Chinese people in Israel

Chinese people in Israel
Chinese in Israel
Total population
Regions with significant populations
Tel Aviv, Haifa, Jerusalem and other cities

Chinese, Hebrew


Predominantly Buddhism, Taoism; minority Christianity. Few Kaifeng Jews or other Chinese practitioners of Judaism have settled in Israel.

Related ethnic groups

Han Chinese

The Chinese in Israel comprise a few separate groups. There are small groups of Jews from China who have made aliyah, as well as foreign students studying in Israeli universities, businessmen, merchants, and guest workers in construction.


Chinese who have made aliyah

Eli Marom in December 2007

One early immigrant to Israel of Chinese background was the mother of Eli Marom; she was born to a Chinese man and a Russian émigré woman, and came to Israel in 1955, where she married Marom's father. Marom himself would go on to become Israel's first high-ranking military officer of Chinese descent when in 2007 he was appointed Aluf of the Israeli Navy.[1] Another early migrant was Sara Imas, a former Chinese citizen with a German Jewish father and Jiangsu mother, who was born and raised in China and lived through the Cultural Revolution. She came to Israel in 1991, but later returned to Shanghai as the representative of a diamond company after gaining Israeli citizenship and living in Israel for 12 years. [2]

In 2005, private organisation Shavei Israel began assisting Kaifeng's Jewish descendants to make aliyah, first bringing them to Israel and then preparing them to undertake Orthodox conversion to Judaism, in order to legally qualify to remain under the Law of Return. The first of the roughly 3,000 Jewish descendants in the city to arrive was Shlomo Jin.[3] Jin arrived in Israel in 2005 with his wife Dina and daughter Shalva. Most of Kaifeng's Jewish descendants are of patrilineal rather than matrilineal Jewish descent. As a result, Israeli religious courts have required them to undergo Orthodox conversions in order to be recognised as Jews.[4] Jin himself, who came on a tourist visa and overstayed, was almost deported before his right to remain was recognised. By 2011, Shavei Israel had taken 14 people from China through the process of immigration and conversion. Founder Michael Freund states that his organisation would like to bring more, but that complex Israeli bureaucratic and religious procedures form a barrier to this goal.[3]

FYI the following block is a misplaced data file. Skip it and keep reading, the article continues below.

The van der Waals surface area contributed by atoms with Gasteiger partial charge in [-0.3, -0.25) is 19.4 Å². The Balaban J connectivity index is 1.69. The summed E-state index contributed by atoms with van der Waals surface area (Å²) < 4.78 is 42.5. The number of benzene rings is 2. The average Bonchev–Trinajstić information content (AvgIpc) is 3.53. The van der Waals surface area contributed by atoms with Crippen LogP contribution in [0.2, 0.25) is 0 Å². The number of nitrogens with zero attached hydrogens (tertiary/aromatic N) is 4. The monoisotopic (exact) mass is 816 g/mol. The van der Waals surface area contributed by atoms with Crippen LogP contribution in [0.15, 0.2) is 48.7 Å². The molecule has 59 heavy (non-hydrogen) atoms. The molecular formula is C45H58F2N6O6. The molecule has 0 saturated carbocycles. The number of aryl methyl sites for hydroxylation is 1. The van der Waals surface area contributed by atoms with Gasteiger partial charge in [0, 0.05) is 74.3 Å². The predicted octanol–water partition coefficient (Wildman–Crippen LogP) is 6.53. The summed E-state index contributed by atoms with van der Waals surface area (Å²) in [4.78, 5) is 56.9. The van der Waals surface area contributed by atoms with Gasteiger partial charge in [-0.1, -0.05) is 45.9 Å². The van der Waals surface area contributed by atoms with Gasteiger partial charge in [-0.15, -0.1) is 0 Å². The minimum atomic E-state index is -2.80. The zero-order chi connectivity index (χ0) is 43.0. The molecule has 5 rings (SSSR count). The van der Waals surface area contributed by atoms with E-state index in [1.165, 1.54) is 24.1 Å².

Guest workers

In 2001, the number of Chinese workers in Israel has been estimated to be 23,000, of whom less than half are employed. Many are remaining in the country and working in violation of the terms of their visas.[5]

Entrance into Israel

In 2001, there is evidence of Chinese workers paying as much as US$19,000 just for the opportunity to get a visa to Israel and work there. This is usually paid by illegal loans to which family members are guarantors. It has been estimated that about 70 percent of those payments go to Israeli manpower companies. Workers are promised wages as high as US$1500, but sometimes find their actual wages are as low as only US$200. The manpower companies also often retain the passports of workers, allegedly for safekeeping purposes, and force the workers to pay a fine to get their passports back.[6]